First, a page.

Obama vs. Romney, Design Edition
By now I’m sure you’re aware that there’s this thing called an “election” going on today, but instead of comparing the candidates on important issues such as the economy, foreign affairs and social policy, I thought I’d talk about what really matters: each campaign’s respective graphic design.
From logos, to websites, to social networks, each campaign has literally spent millions (possibly billions) of dollars in hopes of securing your vote. So how did each campaign do? Until we know the actual results, here’s how they stack up from a purely visual standpoint:
Infinitely adaptable, clever and just plain nice to look at, Obama’s logo has been a game changer from the start. Thankfully, this time around, the campaign had the good sense to leave the ‘O’ mark alone — if it ain’t broke.
Romney’s mark on the other hand is a bit of a yawn. That is until you realize that it also very closely resembles the Aquafresh toothpaste squiggle. I’m all for dental hygiene, but even that connection doesn’t make sense for Romney — if we’re comparing teeth to teeth, the Obama/Biden ticket is clearly the leader when it comes to their pearly whites.
With a custom, slab-serif version of the typeface Gotham updating his look for 2012, the Obama campaign really understands beautiful typography. They could have very easily fallen into the trap of replacing the ‘O’ in Obama with his circular mark, but they are smarter than that. Yes, his yard signs are a bit hard to read from a distance, but the teeny-tiny-type-loving designer in me applauds the effort to keep it classy.
By contrast, the Romney campaign apparently had no qualms about replacing the ‘R’ in Romney with his toothpaste squigg, which creates its own readability issue (Omney for President!). The supporting, serif typeface isn’t terrible, but it’s not exactly a thing of beauty. The large ‘i’ in ‘IN’ is puzzling, and the combination of the e and y serifs is a bit sloppy. The ‘m’ and the ‘n’ are also awkwardly joined, but the ‘n’ and the ‘e’ are not — consistency is key, and is something the Romney campaign doesn’t seem to care much about.
While both websites get my kudos for being well-designed, especially as far as governmental/political sites go, BarackObama.com is simpler, more consistent and feels more current than MittRomney.com. The Obama campaign keeps things easy with their main navigation broken into three categories. Romney has four up top, and then an additional four below.
The “Get the Facts, Get the Latest, Get Involved” language of Obama’s site is clear and direct and a lot more motivating than “Learn About Mitt.” It should also be said that the Romney campaign should hire a new photographer — almost every photograph they use in their materials is average at best, especially when compared with Obama’s striking (and well-edited) imagery.
Social Media has become an important and integral part of each campaign, with frequent Facebook updates on both sides. A quick visit to each candidates official page reveals an instant difference in style. While the messages (VOTE!) and elements (photo of candidate, American flag, text) are basically the same, the designs are radically different.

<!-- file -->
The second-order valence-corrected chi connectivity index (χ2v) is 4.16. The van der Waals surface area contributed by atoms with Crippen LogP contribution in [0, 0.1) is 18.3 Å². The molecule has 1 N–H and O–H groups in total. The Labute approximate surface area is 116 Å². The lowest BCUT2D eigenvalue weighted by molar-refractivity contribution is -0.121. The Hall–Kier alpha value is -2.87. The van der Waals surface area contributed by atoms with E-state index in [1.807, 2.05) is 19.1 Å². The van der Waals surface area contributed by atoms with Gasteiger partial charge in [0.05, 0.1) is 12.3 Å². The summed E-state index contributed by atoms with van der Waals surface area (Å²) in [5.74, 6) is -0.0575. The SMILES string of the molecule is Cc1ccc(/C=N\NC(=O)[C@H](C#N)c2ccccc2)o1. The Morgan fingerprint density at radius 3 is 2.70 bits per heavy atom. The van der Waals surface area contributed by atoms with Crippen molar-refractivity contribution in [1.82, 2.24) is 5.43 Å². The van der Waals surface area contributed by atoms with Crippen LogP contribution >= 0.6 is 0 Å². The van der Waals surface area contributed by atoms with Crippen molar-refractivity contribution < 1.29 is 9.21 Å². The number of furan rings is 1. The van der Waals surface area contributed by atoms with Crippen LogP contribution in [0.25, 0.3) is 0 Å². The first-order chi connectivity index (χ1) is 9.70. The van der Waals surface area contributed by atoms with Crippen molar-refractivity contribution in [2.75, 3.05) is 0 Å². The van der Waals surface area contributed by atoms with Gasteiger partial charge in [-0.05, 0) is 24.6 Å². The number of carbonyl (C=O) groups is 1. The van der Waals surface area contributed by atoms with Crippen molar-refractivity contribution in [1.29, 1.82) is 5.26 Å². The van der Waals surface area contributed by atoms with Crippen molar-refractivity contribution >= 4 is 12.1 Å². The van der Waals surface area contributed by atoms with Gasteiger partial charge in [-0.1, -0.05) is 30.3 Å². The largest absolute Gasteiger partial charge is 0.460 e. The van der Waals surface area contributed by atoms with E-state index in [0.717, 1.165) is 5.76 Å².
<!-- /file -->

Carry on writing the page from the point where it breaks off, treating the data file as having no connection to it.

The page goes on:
Once again, the Obama campaign presents a simple, clean and elegant design. They use two words to say essentially the same thing that the Romney campaign says in eight — plus a url. Their image of Obama is clearly a professional, quality photograph, while the rally photo of Romney (is that even Romney? Why isn’t the focus more on him, and less on the billowing American flags?) is as ordinary as can be.
The Obama typography is bold and consistent with their branding. I get what the Romney campaign is trying to do with the script/sans serif combination, but they’re not quite there. They also throw in an italic and serif, for a total of four different type styles, none of which come close to being as pleasing as Obama’s one.
Each campaign has also tried to create individual, easily digestible, post-able graphics for Facebook, Twitter, Tumblr and Instagram. Once again consistency is key in the Obama campaign, and I’ve found myself envying their beautiful creations on numerous occasions. They’re informative, to the point, and just plain nice to look at.
By contrast, the Romney graphics are a bit all-over the place, in terms of style and general design. The photos are ho-hum (dark, poor quality, outdated — how many of you not only have a land line at home, but two??), the typography is sloppy (or hard to read) and they’re generally just… ugly.
Nowhere is the contrast between the two design styles more evident than when you compare these two graphics — both are intended to deliver a message about the candidate’s platform. The Obama campaign demonstrates a clear understanding and mastery of color usage, hierarchy, typography and readability. Which of these would you rather hang on your wall? Can you even stand to look at the Romney plan long enough to read it? Strange, unrecognizable silhouettes, gradients, stars, banners, speech bubbles, arrows, so many stripes — even those scissors are patriotic.
I think that no matter how you feel about Obama the candidate, there is no doubt that his campaign not only churned out some wonderful designs, but managed to maintain a quality and consistency level to which all future campaigns should aspire. Now go vote, if you haven’t already done so, and may the best
man design win!
I’m Alexandra Charitan, and I approve this message.
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